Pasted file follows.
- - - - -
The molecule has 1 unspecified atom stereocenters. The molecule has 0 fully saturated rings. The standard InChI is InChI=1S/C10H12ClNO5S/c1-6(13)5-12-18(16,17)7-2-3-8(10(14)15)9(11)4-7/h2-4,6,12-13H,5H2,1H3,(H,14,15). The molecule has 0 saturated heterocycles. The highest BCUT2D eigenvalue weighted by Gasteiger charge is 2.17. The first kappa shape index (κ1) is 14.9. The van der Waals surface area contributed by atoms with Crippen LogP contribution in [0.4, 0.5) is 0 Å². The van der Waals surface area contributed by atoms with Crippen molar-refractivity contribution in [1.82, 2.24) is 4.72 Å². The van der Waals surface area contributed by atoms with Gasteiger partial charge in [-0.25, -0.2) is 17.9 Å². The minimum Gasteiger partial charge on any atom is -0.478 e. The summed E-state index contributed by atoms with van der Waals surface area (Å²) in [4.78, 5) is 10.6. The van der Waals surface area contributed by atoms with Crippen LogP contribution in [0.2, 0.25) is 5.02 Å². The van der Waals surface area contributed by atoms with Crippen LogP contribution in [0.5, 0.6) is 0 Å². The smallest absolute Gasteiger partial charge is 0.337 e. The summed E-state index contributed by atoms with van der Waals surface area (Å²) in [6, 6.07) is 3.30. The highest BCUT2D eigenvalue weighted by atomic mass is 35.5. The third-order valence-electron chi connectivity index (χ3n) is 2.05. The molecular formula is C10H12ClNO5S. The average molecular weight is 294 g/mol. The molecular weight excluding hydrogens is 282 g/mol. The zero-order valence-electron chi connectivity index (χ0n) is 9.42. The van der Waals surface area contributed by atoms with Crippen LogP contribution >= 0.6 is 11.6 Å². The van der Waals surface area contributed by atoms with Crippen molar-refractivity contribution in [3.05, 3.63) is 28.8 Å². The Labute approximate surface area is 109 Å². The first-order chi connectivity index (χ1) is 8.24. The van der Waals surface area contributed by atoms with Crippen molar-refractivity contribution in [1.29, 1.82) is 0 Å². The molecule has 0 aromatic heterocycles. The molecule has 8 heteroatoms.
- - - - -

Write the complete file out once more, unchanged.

The molecule has 1 unspecified atom stereocenters. The molecule has 0 fully saturated rings. The standard InChI is InChI=1S/C10H12ClNO5S/c1-6(13)5-12-18(16,17)7-2-3-8(10(14)15)9(11)4-7/h2-4,6,12-13H,5H2,1H3,(H,14,15). The molecule has 0 saturated heterocycles. The highest BCUT2D eigenvalue weighted by Gasteiger charge is 2.17. The first kappa shape index (κ1) is 14.9. The van der Waals surface area contributed by atoms with Crippen LogP contribution in [0.4, 0.5) is 0 Å². The van der Waals surface area contributed by atoms with Crippen molar-refractivity contribution in [1.82, 2.24) is 4.72 Å². The van der Waals surface area contributed by atoms with Gasteiger partial charge in [-0.25, -0.2) is 17.9 Å². The minimum Gasteiger partial charge on any atom is -0.478 e. The summed E-state index contributed by atoms with van der Waals surface area (Å²) in [4.78, 5) is 10.6. The van der Waals surface area contributed by atoms with Crippen LogP contribution in [0.2, 0.25) is 5.02 Å². The van der Waals surface area contributed by atoms with Crippen LogP contribution in [0.5, 0.6) is 0 Å². The smallest absolute Gasteiger partial charge is 0.337 e. The summed E-state index contributed by atoms with van der Waals surface area (Å²) in [6, 6.07) is 3.30. The highest BCUT2D eigenvalue weighted by atomic mass is 35.5. The third-order valence-electron chi connectivity index (χ3n) is 2.05. The molecular formula is C10H12ClNO5S. The average molecular weight is 294 g/mol. The molecular weight excluding hydrogens is 282 g/mol. The zero-order valence-electron chi connectivity index (χ0n) is 9.42. The van der Waals surface area contributed by atoms with Crippen LogP contribution >= 0.6 is 11.6 Å². The van der Waals surface area contributed by atoms with Crippen molar-refractivity contribution in [3.05, 3.63) is 28.8 Å². The Labute approximate surface area is 109 Å². The first-order chi connectivity index (χ1) is 8.24. The van der Waals surface area contributed by atoms with Crippen molar-refractivity contribution in [1.29, 1.82) is 0 Å². The molecule has 0 aromatic heterocycles. The molecule has 8 heteroatoms.